The Lion Drummer is published by Penguin Australia in the Aussie Bite series.
Illustrations by Andrew McLean
I think this book is about following your dreams and having goals. The Lion Drummer is fantastic
- Maddie 11 years old
“In The Lion Drummer, the book’s protagonist, Lulu, is determined to learn the drum, even though everyone around her declares that the notion of girls drumming just doesn’t fit with the old ways (which, apparently, cannot be changed). Her family is foregrounded as a group that she feels uncomfortable with because she conceives of their contrasting opinions and perspectives as being out of rhythm with each other. Despite setbacks and disapproval, she finds a way to learn and practice the drumming (for which she has much talent). In the end, it’s a happy ending. When her parents, impressed and proud of her festival performance, present her with the new drum, I almost lost the ability to read the book to my daughter. It caught me by surprise because, while I enjoyed reading the story and kind of knew how it was going to end (happy, family and community acceptance, finding her own way through), the effectiveness of the prose crept up on me. I struggled through the last few pages, my daughter not seemingly the wiser. I told my daughter I was writing this review of the book and asked if she wanted to give her take on the book. She said, ‘I like the dragons and lions!’ Of course she did. And I love a book that manages to bridge generational tastes and desires. I hope the narrative and lesson about persistence and being true to self stays with my 6-year-old. But I’ll be happy if all she remembers are the dragons and lions dancing on the streets of Australia. They weren’t in my childhood memories, growing up in 1970s Brisbane, and I can’t help wishing that they had been.”~ Dr Tseen Khoo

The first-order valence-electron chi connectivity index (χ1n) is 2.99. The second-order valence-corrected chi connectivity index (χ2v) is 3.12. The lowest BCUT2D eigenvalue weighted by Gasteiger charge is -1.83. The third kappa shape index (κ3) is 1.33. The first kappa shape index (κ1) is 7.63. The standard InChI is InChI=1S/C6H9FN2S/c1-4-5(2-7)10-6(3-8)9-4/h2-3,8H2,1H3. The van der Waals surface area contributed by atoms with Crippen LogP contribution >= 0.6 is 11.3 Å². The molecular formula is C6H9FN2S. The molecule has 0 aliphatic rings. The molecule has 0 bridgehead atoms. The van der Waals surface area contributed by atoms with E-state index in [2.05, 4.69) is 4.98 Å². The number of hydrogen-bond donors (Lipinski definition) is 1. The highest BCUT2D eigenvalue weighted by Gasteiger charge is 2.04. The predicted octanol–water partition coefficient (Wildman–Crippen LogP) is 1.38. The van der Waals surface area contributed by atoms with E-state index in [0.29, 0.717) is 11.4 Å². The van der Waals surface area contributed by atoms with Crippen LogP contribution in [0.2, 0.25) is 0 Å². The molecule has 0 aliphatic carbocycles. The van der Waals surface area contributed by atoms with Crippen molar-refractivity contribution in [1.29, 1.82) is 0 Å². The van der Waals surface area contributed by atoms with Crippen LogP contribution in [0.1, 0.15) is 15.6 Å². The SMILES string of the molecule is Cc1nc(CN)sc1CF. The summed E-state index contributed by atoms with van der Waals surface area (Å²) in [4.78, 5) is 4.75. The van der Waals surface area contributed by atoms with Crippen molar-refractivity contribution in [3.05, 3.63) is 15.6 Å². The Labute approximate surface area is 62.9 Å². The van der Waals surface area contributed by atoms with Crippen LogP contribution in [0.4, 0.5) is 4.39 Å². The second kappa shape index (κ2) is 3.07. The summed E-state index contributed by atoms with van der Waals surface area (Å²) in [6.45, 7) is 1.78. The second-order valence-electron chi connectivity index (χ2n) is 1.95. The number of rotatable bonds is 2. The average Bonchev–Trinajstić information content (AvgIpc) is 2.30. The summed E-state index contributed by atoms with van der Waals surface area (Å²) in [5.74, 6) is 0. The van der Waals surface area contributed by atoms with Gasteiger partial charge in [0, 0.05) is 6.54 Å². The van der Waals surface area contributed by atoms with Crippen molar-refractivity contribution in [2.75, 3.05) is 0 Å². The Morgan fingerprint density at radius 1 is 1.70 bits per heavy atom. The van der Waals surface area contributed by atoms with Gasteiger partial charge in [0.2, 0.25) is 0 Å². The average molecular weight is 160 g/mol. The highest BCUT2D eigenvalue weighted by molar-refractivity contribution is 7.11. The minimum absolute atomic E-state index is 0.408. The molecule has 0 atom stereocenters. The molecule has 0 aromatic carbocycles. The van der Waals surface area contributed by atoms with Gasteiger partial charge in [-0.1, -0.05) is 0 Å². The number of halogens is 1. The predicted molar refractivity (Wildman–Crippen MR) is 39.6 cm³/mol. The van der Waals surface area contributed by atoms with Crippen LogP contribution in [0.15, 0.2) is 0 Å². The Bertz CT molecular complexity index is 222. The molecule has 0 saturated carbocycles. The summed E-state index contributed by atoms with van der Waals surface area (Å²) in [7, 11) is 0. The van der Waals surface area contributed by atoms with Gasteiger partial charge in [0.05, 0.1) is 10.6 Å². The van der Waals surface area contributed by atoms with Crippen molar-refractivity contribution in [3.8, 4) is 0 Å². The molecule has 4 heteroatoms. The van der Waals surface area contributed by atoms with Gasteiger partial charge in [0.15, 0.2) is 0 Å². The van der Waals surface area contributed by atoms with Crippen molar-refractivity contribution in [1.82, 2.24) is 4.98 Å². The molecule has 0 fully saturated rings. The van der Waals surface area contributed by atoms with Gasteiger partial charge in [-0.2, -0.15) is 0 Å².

Lulu dreams that one day she will be the lion drummer in the Chinese dragon parade. Will her dream ever come true?
My niece Louisa was the inspiration behind this book. She is studying to be a lion drummer and dancer.
In 1978, my mother and my brother went to the old dragon making city of Foshan in China. The dragon they made was the biggest processional dragon in the world: it takes eight people to carry his head alone! They call him The Millennium Dragon. This is the dragon you see marching through the streets of Melbourne.
Twice a year during Chinese New Year and Moomba, The Millennium Dragon awakens to the beat of the lion drummer, the dance of the lions and the phut phut phut of firecrackers. Then he parades through the streets of Melbourne. My whole family and many other volunteers come together on these days to help bring the big dragon to life.
I never tire of watching and listening to the rhythm of the lion drummer. The beat is so exciting!
If you live in Melbourne or are just visiting, come along during the Chinese New Year festival or Moomba and see the lion drummer and the dancers as they accompany The Millennium Dragon through the streets of Chinatown.
Moving permanently to a new country is not easy, especially when you can’t speak the language. Not only that, the traditions and customs are so different from your own. All my books deal with the experience of migrant families, and some of the things they come up against while settling into their new home. Not only are there problems for first generation migrant families, but also for their children.
These children can have problems of identity and often end up rejecting the language, values and customs of their parents in order to fit in. This is what I did when I was a young girl.
The Lion Drummer also deals with tradition and the breaking of tradition. Tradition is good because it keeps a group cohesive but it can also stifle and block the way forward.
I have always loved Andrew Mclean’s illustrations and requested him especially for The Lion Drummer. He is an award winning illustrator and you can see why. Andrew draws with such sensitivity – his linework is beautiful and I particularly love the way he draws faces. He has the ability to capture an entire scene in a tiny drawing (page 67). I feel it a great privilege to have him illustrate my story.
CLICK HERE to watch a six year old lion drummer!